by Grammenos Karanos, Assistant Professor of Byzantine Music and Director of Holy Cross Greek Orthodox School of Theology Byzantine Choir
What exactly is Byzantine chant? A very simple albeit limited definition is that it is the art of chanting. More broadly, it can be defined as the strictly vocal, strictly monophonic music used in the worship of the Greek Orthodox Church.
Byzantine Chant is strictly vocal. This means that it is a form of music always performed a capella. Instruments were excluded from worship since early Christian times because they were associated with pagan rites, but also because the voice was regarded as the most pure and perfect instrument.
Additionally, instrumental music was believed to excite the senses and was consequently considered unsuitable for worship. Byzantine chant is also strictly monophonic. In other words, it is performed by a single cantor or a choir singing one melody in unison.
It should also be noted that Byzantine melodies are frequently accompanied by a drone known as the ison, which is a constant humming of a single note (the root note of the main tetrachord in which the melody is moving). This centuries-old practice is sometimes considered a form of proto-polyphony. However, its primary function seems to be tonal stability rather than harmonic enrichment of the melody. Thus, even though it may enhance the aesthetic satisfaction of a performance, ison accompaniment is not an indispensable element of Byzantine composition.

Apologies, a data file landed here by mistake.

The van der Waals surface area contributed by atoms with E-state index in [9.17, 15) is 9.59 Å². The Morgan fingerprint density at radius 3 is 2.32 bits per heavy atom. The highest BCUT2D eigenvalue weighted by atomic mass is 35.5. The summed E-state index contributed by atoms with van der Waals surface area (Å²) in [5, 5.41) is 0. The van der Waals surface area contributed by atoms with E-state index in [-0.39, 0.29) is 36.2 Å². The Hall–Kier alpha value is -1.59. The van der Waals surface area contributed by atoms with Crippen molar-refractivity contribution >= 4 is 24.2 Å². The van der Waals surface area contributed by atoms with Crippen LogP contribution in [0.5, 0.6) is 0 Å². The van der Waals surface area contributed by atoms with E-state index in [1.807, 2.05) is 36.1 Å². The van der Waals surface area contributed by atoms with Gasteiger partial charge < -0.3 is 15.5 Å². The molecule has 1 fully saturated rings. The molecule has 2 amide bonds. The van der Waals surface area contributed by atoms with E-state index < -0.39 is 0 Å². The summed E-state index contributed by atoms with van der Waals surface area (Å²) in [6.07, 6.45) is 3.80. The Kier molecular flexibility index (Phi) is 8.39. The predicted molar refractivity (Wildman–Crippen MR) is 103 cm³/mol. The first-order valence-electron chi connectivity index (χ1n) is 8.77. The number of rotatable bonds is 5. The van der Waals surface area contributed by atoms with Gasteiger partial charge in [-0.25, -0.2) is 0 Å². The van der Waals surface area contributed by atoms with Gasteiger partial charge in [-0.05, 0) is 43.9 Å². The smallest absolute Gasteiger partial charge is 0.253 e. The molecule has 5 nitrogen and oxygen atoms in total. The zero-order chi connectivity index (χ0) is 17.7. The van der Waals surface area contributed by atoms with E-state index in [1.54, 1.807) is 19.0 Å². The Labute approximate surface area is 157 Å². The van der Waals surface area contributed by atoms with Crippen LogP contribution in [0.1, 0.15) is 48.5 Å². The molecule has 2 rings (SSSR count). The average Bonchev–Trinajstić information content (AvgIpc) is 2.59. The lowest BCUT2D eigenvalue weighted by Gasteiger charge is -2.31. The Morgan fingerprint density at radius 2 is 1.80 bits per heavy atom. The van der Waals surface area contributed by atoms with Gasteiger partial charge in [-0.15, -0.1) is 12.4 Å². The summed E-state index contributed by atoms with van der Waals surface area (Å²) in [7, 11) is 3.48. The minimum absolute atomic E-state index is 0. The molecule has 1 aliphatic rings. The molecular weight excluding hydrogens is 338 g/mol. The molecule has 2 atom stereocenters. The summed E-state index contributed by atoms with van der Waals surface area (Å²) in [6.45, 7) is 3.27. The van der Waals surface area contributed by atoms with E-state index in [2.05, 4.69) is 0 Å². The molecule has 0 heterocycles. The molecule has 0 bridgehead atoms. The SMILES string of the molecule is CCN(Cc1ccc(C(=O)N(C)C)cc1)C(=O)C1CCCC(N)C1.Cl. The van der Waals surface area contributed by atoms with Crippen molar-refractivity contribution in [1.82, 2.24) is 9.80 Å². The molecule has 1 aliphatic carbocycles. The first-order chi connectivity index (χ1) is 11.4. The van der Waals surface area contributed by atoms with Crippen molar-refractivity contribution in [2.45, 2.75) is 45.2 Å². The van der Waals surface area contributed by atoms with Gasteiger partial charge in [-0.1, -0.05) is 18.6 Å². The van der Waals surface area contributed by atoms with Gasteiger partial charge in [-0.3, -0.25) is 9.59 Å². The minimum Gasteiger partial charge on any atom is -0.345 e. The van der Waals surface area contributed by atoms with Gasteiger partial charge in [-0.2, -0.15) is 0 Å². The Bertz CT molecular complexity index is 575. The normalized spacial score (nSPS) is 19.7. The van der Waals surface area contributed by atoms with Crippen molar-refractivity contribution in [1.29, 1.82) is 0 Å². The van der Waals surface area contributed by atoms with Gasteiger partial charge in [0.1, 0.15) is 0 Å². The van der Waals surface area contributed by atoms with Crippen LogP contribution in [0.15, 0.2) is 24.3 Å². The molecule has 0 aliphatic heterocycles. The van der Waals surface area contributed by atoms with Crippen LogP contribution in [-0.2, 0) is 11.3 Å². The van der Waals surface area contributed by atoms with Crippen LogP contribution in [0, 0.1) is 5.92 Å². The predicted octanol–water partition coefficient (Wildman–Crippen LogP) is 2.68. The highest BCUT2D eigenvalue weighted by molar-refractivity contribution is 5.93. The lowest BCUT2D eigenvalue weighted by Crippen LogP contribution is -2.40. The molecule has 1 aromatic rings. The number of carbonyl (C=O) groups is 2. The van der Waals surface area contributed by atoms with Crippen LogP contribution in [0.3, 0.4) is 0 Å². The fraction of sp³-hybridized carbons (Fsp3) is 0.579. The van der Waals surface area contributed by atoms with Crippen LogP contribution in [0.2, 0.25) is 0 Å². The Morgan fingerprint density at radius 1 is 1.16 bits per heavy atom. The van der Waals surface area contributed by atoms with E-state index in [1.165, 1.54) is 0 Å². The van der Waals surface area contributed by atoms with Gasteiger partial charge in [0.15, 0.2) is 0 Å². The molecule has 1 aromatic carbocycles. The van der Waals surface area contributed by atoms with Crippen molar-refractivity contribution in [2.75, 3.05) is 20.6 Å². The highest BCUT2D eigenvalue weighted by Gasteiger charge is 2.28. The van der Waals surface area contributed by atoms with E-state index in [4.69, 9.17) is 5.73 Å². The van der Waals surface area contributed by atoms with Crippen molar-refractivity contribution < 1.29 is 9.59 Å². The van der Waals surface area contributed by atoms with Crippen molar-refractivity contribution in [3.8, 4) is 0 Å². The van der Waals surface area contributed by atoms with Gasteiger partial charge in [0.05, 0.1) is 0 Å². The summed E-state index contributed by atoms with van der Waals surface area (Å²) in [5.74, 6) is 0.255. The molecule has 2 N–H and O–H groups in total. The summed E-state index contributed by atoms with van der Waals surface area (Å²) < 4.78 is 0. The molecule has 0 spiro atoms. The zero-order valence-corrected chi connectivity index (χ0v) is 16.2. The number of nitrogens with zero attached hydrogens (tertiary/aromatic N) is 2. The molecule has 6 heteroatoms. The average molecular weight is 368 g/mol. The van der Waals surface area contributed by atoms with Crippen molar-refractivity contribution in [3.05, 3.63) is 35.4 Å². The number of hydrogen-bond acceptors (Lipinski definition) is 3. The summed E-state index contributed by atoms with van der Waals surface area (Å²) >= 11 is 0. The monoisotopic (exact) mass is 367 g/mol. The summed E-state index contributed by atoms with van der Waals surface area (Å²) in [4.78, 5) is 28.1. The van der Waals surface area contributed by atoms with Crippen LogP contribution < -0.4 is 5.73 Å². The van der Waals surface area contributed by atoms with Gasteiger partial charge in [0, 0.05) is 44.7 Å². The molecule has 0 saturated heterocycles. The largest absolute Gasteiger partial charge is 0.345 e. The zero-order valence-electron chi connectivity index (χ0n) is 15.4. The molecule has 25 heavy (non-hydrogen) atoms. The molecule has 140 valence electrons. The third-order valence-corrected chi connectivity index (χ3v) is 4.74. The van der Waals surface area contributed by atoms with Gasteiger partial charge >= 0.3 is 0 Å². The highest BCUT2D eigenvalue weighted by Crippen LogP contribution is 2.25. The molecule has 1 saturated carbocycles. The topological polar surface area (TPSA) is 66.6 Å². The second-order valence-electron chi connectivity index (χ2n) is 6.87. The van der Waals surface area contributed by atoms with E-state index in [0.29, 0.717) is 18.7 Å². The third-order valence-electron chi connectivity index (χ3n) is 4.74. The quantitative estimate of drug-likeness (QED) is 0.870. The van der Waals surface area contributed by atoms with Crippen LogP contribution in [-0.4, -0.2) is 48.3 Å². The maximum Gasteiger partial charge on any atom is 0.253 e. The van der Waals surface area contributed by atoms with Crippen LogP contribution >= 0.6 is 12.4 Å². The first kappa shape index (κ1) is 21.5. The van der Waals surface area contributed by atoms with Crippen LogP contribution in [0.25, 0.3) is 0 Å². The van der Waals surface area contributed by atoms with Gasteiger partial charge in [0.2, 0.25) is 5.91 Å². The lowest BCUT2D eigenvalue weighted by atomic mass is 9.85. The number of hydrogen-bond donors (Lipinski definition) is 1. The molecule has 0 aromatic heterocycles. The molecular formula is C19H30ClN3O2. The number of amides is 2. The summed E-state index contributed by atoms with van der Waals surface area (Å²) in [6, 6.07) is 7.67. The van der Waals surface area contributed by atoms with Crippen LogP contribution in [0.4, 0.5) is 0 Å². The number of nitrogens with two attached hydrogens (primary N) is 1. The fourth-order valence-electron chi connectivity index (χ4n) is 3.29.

In addition to vocal performance and monophony, Byzantine chant has the following fundamental characteristics:
Primacy of the word versus the music
Music is used as a means to express and illuminate the meaning of the text. Even though it is certainly meant to provide a degree of aesthetic pleasure to the listener, its primary role is to contribute to a prayerful atmosphere in worship. Therefore, excessive musical embellishment is seen as detrimental and distractive.
Intervals that are smaller than the western semitone are frequently used. The existence of microtones is closely related to the tendency of the structural notes of a scale to attract the non-structural ones, which consequently display a tonal instability.
Byzantine compositions do not conform to the western major and minor scales, but rather to the eight Byzantine authentic and plagal modes and their numerous variants.
All Byzantine compositions are built from pre-existing melodic formulae, called theseis, which are combined with short transitional bridges. Theseis can be short, long and even very elaborate and melismatic, depending on the particular compositional genre to which a hymn belongs.
Karanos, Grammenos, “A Brief Overview of the Psaltic Art,” Introduction to Garinis, Aristidis, and Kehagias, Demetrios, Byzantine Music Theory and Practice, Greek Orthodox Archdiocese of America, New York 2011, pp. iii-v. Edited and abridged.